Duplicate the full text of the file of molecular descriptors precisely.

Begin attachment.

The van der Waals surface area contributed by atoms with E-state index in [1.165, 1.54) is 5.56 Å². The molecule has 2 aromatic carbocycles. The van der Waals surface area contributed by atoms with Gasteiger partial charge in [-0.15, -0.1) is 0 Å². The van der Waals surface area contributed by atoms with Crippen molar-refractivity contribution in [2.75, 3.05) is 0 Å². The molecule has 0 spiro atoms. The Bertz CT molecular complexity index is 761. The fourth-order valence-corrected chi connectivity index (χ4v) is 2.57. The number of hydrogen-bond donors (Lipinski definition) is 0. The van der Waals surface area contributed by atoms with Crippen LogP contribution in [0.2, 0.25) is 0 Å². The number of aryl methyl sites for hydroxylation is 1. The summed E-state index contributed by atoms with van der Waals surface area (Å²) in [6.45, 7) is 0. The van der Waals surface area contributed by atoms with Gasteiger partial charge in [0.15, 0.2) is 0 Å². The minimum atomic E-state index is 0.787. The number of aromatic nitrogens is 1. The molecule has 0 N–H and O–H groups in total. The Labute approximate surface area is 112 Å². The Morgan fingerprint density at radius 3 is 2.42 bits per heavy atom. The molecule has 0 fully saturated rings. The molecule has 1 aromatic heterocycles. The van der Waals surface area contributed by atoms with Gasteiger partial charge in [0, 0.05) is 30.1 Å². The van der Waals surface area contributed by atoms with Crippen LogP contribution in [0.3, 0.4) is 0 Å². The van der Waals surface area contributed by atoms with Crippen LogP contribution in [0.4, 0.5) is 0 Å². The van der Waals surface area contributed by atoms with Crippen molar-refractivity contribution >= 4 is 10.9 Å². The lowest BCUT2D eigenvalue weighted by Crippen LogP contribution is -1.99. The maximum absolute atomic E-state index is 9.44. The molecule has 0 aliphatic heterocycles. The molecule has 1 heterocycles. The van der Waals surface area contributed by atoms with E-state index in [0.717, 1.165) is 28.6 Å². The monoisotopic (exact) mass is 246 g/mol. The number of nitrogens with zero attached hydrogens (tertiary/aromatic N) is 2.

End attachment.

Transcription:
The van der Waals surface area contributed by atoms with E-state index in [1.165, 1.54) is 5.56 Å². The molecule has 2 aromatic carbocycles. The van der Waals surface area contributed by atoms with Gasteiger partial charge in [-0.15, -0.1) is 0 Å². The van der Waals surface area contributed by atoms with Crippen molar-refractivity contribution in [2.75, 3.05) is 0 Å². The molecule has 0 spiro atoms. The Bertz CT molecular complexity index is 761. The fourth-order valence-corrected chi connectivity index (χ4v) is 2.57. The number of hydrogen-bond donors (Lipinski definition) is 0. The van der Waals surface area contributed by atoms with Crippen LogP contribution in [0.2, 0.25) is 0 Å². The number of aryl methyl sites for hydroxylation is 1. The summed E-state index contributed by atoms with van der Waals surface area (Å²) in [6.45, 7) is 0. The van der Waals surface area contributed by atoms with Gasteiger partial charge in [0.15, 0.2) is 0 Å². The minimum atomic E-state index is 0.787. The number of aromatic nitrogens is 1. The molecule has 0 N–H and O–H groups in total. The Labute approximate surface area is 112 Å². The Morgan fingerprint density at radius 3 is 2.42 bits per heavy atom. The molecule has 0 fully saturated rings. The molecule has 1 aromatic heterocycles. The van der Waals surface area contributed by atoms with Gasteiger partial charge in [0, 0.05) is 30.1 Å². The van der Waals surface area contributed by atoms with Crippen LogP contribution in [0.3, 0.4) is 0 Å². The van der Waals surface area contributed by atoms with Crippen LogP contribution in [0.4, 0.5) is 0 Å². The van der Waals surface area contributed by atoms with Crippen molar-refractivity contribution >= 4 is 10.9 Å². The lowest BCUT2D eigenvalue weighted by Crippen LogP contribution is -1.99. The maximum absolute atomic E-state index is 9.44. The molecule has 0 aliphatic heterocycles. The molecule has 1 heterocycles. The van der Waals surface area contributed by atoms with E-state index in [0.717, 1.165) is 28.6 Å². The monoisotopic (exact) mass is 246 g/mol. The number of nitrogens with zero attached hydrogens (tertiary/aromatic N) is 2.